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We're about to embark on development of a new product. Our current product is a conventional client-server Windows Forms application written using VB.NET.

Is WPF ready for a business application? From what I've seen, it seems like it's harder to develop a user interface with WPF than it is with Windows Forms. But I suppose speed comes with experience. I'm a little concerned that WPF might not catch on, though.

Should we stay with Windows Forms? If we stay with Windows Forms, are we relegating ourselves to deprecation right out of the box? I think it would be faster to market, but will Windows Forms still be around in five years?

Should we migrate away from Microsoft products? All of our developers are .NET developers so migrating to another development environment might be out of the question.

I wish I had a crystal ball.

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Another question to ask would be if WPF will still be around in 5 years. I did not like what I saw so far with WPF and WinForms is mature and popular. MS has been know to drop technologies that did not catch on. – ILoveFortran Feb 5 '09 at 4:05
Possible duplicate of WPF versus Windows Forms – Peter Mortensen Oct 1 '11 at 14:57
5 years later and Windows forms can still be created, lol – Lunchbox May 29 '14 at 6:36
up vote 14 down vote accepted

We took the plunge and built our latest desktop e-commerce package entirely in WPF (except for reporting, which we interop to use ReportViewer). I haven't had one day of regret. WPF's declarative approach has been easy to grasp for everyone, and it helps enforce separation of UI from business logic.

That said, if your team has a lot of WinForms experience, then it might be counter-productive to spend time learning WPF.

If that's not an issue, give WPF a try and maybe you'll get hooked.

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It has been 4 years now since this question was asked and it's obvious: WPF is still around- much to the chagrin of the people who said it wouldn't be! Looks like it's here to stay. – ƊŗęДdϝul Ȼʘɗɇ Jun 12 '13 at 18:20
  1. WPF is used in several recent MS applications, including Visual Studio 2010, so I think it's "safe" to use in your own application. Development speed is of course tied to your familiarity with tools and their features.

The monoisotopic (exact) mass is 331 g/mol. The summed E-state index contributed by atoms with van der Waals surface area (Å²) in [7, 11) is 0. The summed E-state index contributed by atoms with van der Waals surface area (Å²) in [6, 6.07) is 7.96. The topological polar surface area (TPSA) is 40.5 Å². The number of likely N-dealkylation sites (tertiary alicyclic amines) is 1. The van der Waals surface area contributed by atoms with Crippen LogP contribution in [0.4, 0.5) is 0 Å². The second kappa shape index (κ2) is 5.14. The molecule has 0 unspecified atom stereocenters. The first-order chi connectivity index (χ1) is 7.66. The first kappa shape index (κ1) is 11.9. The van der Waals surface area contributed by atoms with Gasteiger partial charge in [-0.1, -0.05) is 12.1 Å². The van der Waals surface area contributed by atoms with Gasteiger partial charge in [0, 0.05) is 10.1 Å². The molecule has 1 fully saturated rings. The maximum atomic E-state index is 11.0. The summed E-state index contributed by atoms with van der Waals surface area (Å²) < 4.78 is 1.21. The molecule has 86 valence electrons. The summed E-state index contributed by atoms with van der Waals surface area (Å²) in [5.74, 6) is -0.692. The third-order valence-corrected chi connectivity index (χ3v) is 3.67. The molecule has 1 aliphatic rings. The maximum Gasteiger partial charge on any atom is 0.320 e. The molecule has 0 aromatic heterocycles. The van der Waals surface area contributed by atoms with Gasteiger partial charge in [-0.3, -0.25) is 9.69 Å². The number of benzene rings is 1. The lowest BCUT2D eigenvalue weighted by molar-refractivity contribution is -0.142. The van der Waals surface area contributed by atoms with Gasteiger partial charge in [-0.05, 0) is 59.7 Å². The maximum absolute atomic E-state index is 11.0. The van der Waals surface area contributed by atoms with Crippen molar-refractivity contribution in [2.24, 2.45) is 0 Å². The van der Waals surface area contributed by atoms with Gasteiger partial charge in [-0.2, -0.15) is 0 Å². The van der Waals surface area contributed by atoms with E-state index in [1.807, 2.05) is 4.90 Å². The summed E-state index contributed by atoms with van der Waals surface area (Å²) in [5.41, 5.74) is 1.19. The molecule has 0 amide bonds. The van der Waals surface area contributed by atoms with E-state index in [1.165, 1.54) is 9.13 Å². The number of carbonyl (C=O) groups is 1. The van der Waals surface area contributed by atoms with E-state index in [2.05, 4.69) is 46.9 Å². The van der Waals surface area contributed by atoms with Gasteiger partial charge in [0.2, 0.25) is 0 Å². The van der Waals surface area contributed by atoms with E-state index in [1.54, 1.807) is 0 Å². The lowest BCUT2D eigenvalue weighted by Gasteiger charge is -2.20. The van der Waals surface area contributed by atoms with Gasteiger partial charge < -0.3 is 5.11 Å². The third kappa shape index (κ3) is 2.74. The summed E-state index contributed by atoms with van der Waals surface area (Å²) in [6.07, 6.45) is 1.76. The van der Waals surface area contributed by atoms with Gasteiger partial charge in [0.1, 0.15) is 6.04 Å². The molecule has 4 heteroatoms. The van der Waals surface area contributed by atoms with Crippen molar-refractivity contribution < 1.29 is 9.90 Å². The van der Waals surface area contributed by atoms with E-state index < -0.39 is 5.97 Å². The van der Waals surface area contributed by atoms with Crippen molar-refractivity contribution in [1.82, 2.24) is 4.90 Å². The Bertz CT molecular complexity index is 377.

2. Windows Forms will definitely still be around in five years.

  3. If you're building a product intended to run on the windows desktop you'll have a hard time finding anything better than .NET, especially considering it's what you already know. If you're thinking you might someday want a Mac or Linux port, you may want to consider an alternative. Even then, with Mono consistently improving and no immediate plans for such a port, .NET looks pretty good.

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+1 "Windows Forms will definitely still be around in five years." now that it's proven as correct. – Thomas Weller Feb 26 '14 at 4:34

WPF is actually easier to use than Windows Forms, it's just completely different. The minute you understand the power of XAML and what you can do with data binding, styles and animation you'll never want to go back to dragging controls into the Windows Forms designer.

Just get used to the idea you have to write XAML by hand and not use the visual designer. The XAML designer built into Visual Studio 2008 is junk, Expression Blend is better, but it is very designer oriented.

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In my choice of platform (Windows Forms or WPF), my main issue was to get the application installed at the PCs of our customers.

Our customers are mainly large companies. So every extra component we have to install means a delay in the approval timeframe.

So I have chosen for .NET 2.0 and Windows Forms, because this will be pre-installed in 90% of all PCs I have to install on.

If your customers are home/end-users the fanciest UI (WPF) may be something to look at.

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@GvS: This is pretty moot, since I am almost positive that 3.0/3.5 has been an automatic update for some time. However, it should be noted that WPF is not supported under Windows 2000.

Another point to consider is that WPF and Windows Forms controls are not interchangeable. If you have a large investment in Windows Forms controls, they can be used to a certain extent in a Windows Forms wrapper in WPF, but it is very different.

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3.0/3.5 has been available via windows update, but it's an optional update. Optional updates are rarely installed. – Joel Coehoorn Feb 2 '09 at 17:26
Ah, thanks for clearing that up, Joel. – Totty Feb 2 '09 at 17:27
Large companies are very slow in updating their platforms. Before a component is allowed to install, it has to be tested to not interfere with other software. I currently am working on 1 installation for over a year to get approval to install .Net on XP. Luckily I have other customers. – GvS Feb 2 '09 at 17:28

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